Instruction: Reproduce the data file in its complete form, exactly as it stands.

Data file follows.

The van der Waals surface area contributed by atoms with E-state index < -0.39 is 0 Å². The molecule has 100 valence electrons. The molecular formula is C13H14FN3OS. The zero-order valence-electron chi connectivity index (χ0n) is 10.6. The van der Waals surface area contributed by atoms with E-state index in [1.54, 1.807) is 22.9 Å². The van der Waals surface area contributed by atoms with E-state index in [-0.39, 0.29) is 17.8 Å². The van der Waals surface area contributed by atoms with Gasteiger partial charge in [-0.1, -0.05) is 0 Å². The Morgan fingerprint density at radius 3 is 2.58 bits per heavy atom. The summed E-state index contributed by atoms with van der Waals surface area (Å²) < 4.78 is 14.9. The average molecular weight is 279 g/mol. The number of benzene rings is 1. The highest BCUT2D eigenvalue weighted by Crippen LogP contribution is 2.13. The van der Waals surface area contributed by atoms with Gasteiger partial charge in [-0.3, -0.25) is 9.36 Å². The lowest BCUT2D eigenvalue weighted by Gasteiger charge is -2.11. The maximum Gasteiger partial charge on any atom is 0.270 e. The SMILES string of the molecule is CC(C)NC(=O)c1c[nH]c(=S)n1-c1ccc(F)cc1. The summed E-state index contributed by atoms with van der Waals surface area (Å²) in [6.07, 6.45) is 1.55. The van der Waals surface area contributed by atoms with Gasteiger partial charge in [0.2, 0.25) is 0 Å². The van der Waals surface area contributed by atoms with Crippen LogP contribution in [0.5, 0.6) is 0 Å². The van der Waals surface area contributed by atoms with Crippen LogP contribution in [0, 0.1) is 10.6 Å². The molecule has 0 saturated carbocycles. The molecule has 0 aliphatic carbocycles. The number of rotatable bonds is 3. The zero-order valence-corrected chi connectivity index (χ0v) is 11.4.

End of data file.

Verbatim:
The van der Waals surface area contributed by atoms with E-state index < -0.39 is 0 Å². The molecule has 100 valence electrons. The molecular formula is C13H14FN3OS. The zero-order valence-electron chi connectivity index (χ0n) is 10.6. The van der Waals surface area contributed by atoms with E-state index in [1.54, 1.807) is 22.9 Å². The van der Waals surface area contributed by atoms with E-state index in [-0.39, 0.29) is 17.8 Å². The van der Waals surface area contributed by atoms with Gasteiger partial charge in [-0.1, -0.05) is 0 Å². The Morgan fingerprint density at radius 3 is 2.58 bits per heavy atom. The summed E-state index contributed by atoms with van der Waals surface area (Å²) < 4.78 is 14.9. The average molecular weight is 279 g/mol. The number of benzene rings is 1. The highest BCUT2D eigenvalue weighted by Crippen LogP contribution is 2.13. The van der Waals surface area contributed by atoms with Gasteiger partial charge in [-0.3, -0.25) is 9.36 Å². The lowest BCUT2D eigenvalue weighted by Gasteiger charge is -2.11. The maximum Gasteiger partial charge on any atom is 0.270 e. The SMILES string of the molecule is CC(C)NC(=O)c1c[nH]c(=S)n1-c1ccc(F)cc1. The summed E-state index contributed by atoms with van der Waals surface area (Å²) in [6.07, 6.45) is 1.55. The van der Waals surface area contributed by atoms with Gasteiger partial charge in [0.2, 0.25) is 0 Å². The van der Waals surface area contributed by atoms with Crippen LogP contribution in [0.5, 0.6) is 0 Å². The van der Waals surface area contributed by atoms with Crippen LogP contribution in [0, 0.1) is 10.6 Å². The molecule has 0 saturated carbocycles. The molecule has 0 aliphatic carbocycles. The number of rotatable bonds is 3. The zero-order valence-corrected chi connectivity index (χ0v) is 11.4.